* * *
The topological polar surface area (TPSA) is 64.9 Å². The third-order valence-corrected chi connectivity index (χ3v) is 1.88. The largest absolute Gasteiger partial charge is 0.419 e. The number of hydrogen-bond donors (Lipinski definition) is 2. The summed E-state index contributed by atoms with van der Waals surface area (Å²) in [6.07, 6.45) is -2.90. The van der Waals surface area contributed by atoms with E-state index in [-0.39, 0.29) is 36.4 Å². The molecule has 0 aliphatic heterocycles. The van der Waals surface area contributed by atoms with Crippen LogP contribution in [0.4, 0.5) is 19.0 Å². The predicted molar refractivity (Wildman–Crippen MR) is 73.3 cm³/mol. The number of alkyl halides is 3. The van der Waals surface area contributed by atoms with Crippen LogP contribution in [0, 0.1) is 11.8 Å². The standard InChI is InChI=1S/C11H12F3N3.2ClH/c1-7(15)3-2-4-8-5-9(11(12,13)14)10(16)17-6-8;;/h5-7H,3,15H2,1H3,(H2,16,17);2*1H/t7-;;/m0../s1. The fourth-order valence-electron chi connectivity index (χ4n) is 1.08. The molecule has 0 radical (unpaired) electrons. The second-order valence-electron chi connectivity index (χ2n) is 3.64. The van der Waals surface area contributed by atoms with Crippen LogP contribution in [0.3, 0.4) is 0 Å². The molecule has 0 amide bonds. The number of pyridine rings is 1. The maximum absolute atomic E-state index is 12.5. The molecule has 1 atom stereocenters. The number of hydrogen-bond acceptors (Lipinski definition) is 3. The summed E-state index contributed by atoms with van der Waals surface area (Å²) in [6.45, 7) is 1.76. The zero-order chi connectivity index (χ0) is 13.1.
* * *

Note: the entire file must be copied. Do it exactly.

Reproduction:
The topological polar surface area (TPSA) is 64.9 Å². The third-order valence-corrected chi connectivity index (χ3v) is 1.88. The largest absolute Gasteiger partial charge is 0.419 e. The number of hydrogen-bond donors (Lipinski definition) is 2. The summed E-state index contributed by atoms with van der Waals surface area (Å²) in [6.07, 6.45) is -2.90. The van der Waals surface area contributed by atoms with E-state index in [-0.39, 0.29) is 36.4 Å². The molecule has 0 aliphatic heterocycles. The van der Waals surface area contributed by atoms with Crippen LogP contribution in [0.4, 0.5) is 19.0 Å². The predicted molar refractivity (Wildman–Crippen MR) is 73.3 cm³/mol. The number of alkyl halides is 3. The van der Waals surface area contributed by atoms with Crippen LogP contribution in [0, 0.1) is 11.8 Å². The standard InChI is InChI=1S/C11H12F3N3.2ClH/c1-7(15)3-2-4-8-5-9(11(12,13)14)10(16)17-6-8;;/h5-7H,3,15H2,1H3,(H2,16,17);2*1H/t7-;;/m0../s1. The fourth-order valence-electron chi connectivity index (χ4n) is 1.08. The molecule has 0 radical (unpaired) electrons. The second-order valence-electron chi connectivity index (χ2n) is 3.64. The van der Waals surface area contributed by atoms with Crippen LogP contribution in [0.3, 0.4) is 0 Å². The molecule has 0 amide bonds. The number of pyridine rings is 1. The maximum absolute atomic E-state index is 12.5. The molecule has 1 atom stereocenters. The number of hydrogen-bond acceptors (Lipinski definition) is 3. The summed E-state index contributed by atoms with van der Waals surface area (Å²) in [6.45, 7) is 1.76. The zero-order chi connectivity index (χ0) is 13.1.